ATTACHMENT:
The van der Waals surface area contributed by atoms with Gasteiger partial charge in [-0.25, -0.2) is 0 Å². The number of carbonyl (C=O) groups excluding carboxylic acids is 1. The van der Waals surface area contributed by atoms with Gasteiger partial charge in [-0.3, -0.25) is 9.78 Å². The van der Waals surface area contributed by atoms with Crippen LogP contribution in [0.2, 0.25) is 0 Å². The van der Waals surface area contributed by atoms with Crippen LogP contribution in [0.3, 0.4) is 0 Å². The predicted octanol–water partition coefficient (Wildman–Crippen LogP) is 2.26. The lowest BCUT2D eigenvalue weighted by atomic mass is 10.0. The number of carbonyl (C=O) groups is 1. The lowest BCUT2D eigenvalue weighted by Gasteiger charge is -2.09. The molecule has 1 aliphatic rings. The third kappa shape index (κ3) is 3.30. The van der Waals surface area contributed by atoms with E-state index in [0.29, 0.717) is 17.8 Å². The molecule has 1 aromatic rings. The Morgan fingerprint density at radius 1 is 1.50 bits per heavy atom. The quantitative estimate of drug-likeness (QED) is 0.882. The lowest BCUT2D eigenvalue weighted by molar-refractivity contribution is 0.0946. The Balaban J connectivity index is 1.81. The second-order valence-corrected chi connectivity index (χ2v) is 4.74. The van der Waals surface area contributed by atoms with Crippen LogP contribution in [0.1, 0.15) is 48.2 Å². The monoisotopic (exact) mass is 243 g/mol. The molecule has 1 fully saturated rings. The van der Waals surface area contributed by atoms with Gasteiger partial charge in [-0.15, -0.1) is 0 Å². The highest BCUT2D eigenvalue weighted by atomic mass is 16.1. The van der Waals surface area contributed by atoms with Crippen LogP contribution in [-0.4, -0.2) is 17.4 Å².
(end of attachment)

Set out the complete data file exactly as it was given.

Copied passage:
The van der Waals surface area contributed by atoms with Gasteiger partial charge in [-0.25, -0.2) is 0 Å². The number of carbonyl (C=O) groups excluding carboxylic acids is 1. The van der Waals surface area contributed by atoms with Gasteiger partial charge in [-0.3, -0.25) is 9.78 Å². The van der Waals surface area contributed by atoms with Crippen LogP contribution in [0.2, 0.25) is 0 Å². The van der Waals surface area contributed by atoms with Crippen LogP contribution in [0.3, 0.4) is 0 Å². The predicted octanol–water partition coefficient (Wildman–Crippen LogP) is 2.26. The lowest BCUT2D eigenvalue weighted by atomic mass is 10.0. The number of carbonyl (C=O) groups is 1. The lowest BCUT2D eigenvalue weighted by Gasteiger charge is -2.09. The molecule has 1 aliphatic rings. The third kappa shape index (κ3) is 3.30. The van der Waals surface area contributed by atoms with E-state index in [0.29, 0.717) is 17.8 Å². The molecule has 1 aromatic rings. The Morgan fingerprint density at radius 1 is 1.50 bits per heavy atom. The quantitative estimate of drug-likeness (QED) is 0.882. The lowest BCUT2D eigenvalue weighted by molar-refractivity contribution is 0.0946. The Balaban J connectivity index is 1.81. The second-order valence-corrected chi connectivity index (χ2v) is 4.74. The van der Waals surface area contributed by atoms with Crippen LogP contribution in [0.1, 0.15) is 48.2 Å². The monoisotopic (exact) mass is 243 g/mol. The molecule has 1 fully saturated rings. The van der Waals surface area contributed by atoms with Gasteiger partial charge in [-0.15, -0.1) is 0 Å². The highest BCUT2D eigenvalue weighted by atomic mass is 16.1. The van der Waals surface area contributed by atoms with Crippen LogP contribution in [-0.4, -0.2) is 17.4 Å².